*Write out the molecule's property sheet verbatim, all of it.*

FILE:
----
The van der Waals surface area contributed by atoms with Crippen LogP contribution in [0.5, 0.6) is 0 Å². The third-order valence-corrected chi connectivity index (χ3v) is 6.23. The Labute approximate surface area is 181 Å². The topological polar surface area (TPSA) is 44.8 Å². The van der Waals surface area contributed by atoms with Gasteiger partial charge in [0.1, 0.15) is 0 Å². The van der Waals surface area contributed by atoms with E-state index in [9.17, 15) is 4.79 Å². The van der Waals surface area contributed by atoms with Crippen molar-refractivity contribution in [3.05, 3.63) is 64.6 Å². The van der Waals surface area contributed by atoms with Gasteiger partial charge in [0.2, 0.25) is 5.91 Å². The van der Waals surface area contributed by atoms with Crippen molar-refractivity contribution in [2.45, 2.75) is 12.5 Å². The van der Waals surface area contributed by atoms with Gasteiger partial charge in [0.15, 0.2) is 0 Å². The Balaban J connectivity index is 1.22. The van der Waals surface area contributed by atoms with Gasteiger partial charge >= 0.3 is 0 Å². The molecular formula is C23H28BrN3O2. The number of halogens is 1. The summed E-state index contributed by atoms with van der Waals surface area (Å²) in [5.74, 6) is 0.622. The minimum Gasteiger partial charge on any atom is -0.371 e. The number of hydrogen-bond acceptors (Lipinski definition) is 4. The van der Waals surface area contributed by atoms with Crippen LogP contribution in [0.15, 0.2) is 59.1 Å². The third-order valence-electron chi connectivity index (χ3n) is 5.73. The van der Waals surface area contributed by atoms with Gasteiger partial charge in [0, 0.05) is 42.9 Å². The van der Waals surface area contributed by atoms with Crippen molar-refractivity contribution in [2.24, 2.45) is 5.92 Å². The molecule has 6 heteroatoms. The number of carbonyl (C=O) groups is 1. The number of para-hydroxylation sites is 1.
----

The van der Waals surface area contributed by atoms with Crippen LogP contribution in [0.5, 0.6) is 0 Å². The third-order valence-corrected chi connectivity index (χ3v) is 6.23. The Labute approximate surface area is 181 Å². The topological polar surface area (TPSA) is 44.8 Å². The van der Waals surface area contributed by atoms with Gasteiger partial charge in [0.1, 0.15) is 0 Å². The van der Waals surface area contributed by atoms with E-state index in [9.17, 15) is 4.79 Å². The van der Waals surface area contributed by atoms with Crippen molar-refractivity contribution in [3.05, 3.63) is 64.6 Å². The van der Waals surface area contributed by atoms with Gasteiger partial charge in [0.2, 0.25) is 5.91 Å². The van der Waals surface area contributed by atoms with Crippen molar-refractivity contribution in [2.45, 2.75) is 12.5 Å². The van der Waals surface area contributed by atoms with Gasteiger partial charge in [0.15, 0.2) is 0 Å². The Balaban J connectivity index is 1.22. The van der Waals surface area contributed by atoms with Gasteiger partial charge >= 0.3 is 0 Å². The molecular formula is C23H28BrN3O2. The number of halogens is 1. The summed E-state index contributed by atoms with van der Waals surface area (Å²) in [5.74, 6) is 0.622. The minimum Gasteiger partial charge on any atom is -0.371 e. The number of hydrogen-bond acceptors (Lipinski definition) is 4. The van der Waals surface area contributed by atoms with Crippen LogP contribution in [0.15, 0.2) is 59.1 Å². The third-order valence-electron chi connectivity index (χ3n) is 5.73. The van der Waals surface area contributed by atoms with Gasteiger partial charge in [0, 0.05) is 42.9 Å². The van der Waals surface area contributed by atoms with Crippen molar-refractivity contribution in [2.24, 2.45) is 5.92 Å². The molecule has 6 heteroatoms. The number of carbonyl (C=O) groups is 1. The number of para-hydroxylation sites is 1.